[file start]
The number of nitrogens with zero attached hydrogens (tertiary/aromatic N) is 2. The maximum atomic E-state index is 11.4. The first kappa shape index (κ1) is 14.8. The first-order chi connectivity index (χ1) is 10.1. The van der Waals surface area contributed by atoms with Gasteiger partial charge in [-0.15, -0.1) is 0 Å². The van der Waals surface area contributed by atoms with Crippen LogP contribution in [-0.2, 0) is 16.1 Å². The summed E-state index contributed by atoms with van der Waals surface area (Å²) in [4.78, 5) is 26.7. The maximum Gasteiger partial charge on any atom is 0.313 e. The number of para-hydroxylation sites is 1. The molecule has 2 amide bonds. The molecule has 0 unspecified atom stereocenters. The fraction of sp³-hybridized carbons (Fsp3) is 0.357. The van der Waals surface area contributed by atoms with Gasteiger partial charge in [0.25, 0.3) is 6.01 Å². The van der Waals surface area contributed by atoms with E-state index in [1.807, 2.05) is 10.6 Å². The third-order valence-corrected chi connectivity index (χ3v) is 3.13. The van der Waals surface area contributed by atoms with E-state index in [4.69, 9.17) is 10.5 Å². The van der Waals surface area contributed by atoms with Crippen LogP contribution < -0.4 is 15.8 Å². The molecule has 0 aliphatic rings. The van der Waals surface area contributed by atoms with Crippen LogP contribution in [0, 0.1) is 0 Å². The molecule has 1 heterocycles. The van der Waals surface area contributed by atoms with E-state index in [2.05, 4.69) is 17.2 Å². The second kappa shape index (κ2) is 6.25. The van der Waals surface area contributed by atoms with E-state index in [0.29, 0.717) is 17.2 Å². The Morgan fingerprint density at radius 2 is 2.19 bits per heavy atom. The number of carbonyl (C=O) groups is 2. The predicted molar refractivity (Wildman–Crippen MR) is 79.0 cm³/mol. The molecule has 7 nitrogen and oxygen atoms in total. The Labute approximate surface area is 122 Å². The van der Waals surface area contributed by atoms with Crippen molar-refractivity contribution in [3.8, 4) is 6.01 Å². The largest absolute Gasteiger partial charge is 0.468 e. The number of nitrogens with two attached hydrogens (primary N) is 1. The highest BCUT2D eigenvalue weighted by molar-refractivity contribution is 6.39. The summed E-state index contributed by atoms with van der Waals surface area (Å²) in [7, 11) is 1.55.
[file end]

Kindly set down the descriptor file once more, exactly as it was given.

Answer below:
The number of nitrogens with zero attached hydrogens (tertiary/aromatic N) is 2. The maximum atomic E-state index is 11.4. The first kappa shape index (κ1) is 14.8. The first-order chi connectivity index (χ1) is 10.1. The van der Waals surface area contributed by atoms with Gasteiger partial charge in [-0.15, -0.1) is 0 Å². The van der Waals surface area contributed by atoms with Crippen LogP contribution in [-0.2, 0) is 16.1 Å². The summed E-state index contributed by atoms with van der Waals surface area (Å²) in [4.78, 5) is 26.7. The maximum Gasteiger partial charge on any atom is 0.313 e. The number of para-hydroxylation sites is 1. The molecule has 2 amide bonds. The molecule has 0 unspecified atom stereocenters. The fraction of sp³-hybridized carbons (Fsp3) is 0.357. The van der Waals surface area contributed by atoms with Gasteiger partial charge in [0.25, 0.3) is 6.01 Å². The van der Waals surface area contributed by atoms with E-state index in [1.807, 2.05) is 10.6 Å². The third-order valence-corrected chi connectivity index (χ3v) is 3.13. The van der Waals surface area contributed by atoms with E-state index in [4.69, 9.17) is 10.5 Å². The van der Waals surface area contributed by atoms with Crippen LogP contribution < -0.4 is 15.8 Å². The molecule has 0 aliphatic rings. The van der Waals surface area contributed by atoms with Crippen LogP contribution in [0, 0.1) is 0 Å². The molecule has 1 heterocycles. The van der Waals surface area contributed by atoms with E-state index in [2.05, 4.69) is 17.2 Å². The second kappa shape index (κ2) is 6.25. The van der Waals surface area contributed by atoms with E-state index in [0.29, 0.717) is 17.2 Å². The Morgan fingerprint density at radius 2 is 2.19 bits per heavy atom. The number of carbonyl (C=O) groups is 2. The predicted molar refractivity (Wildman–Crippen MR) is 79.0 cm³/mol. The molecule has 7 nitrogen and oxygen atoms in total. The Labute approximate surface area is 122 Å². The van der Waals surface area contributed by atoms with Crippen molar-refractivity contribution in [3.8, 4) is 6.01 Å². The largest absolute Gasteiger partial charge is 0.468 e. The number of nitrogens with two attached hydrogens (primary N) is 1. The highest BCUT2D eigenvalue weighted by molar-refractivity contribution is 6.39. The summed E-state index contributed by atoms with van der Waals surface area (Å²) in [7, 11) is 1.55.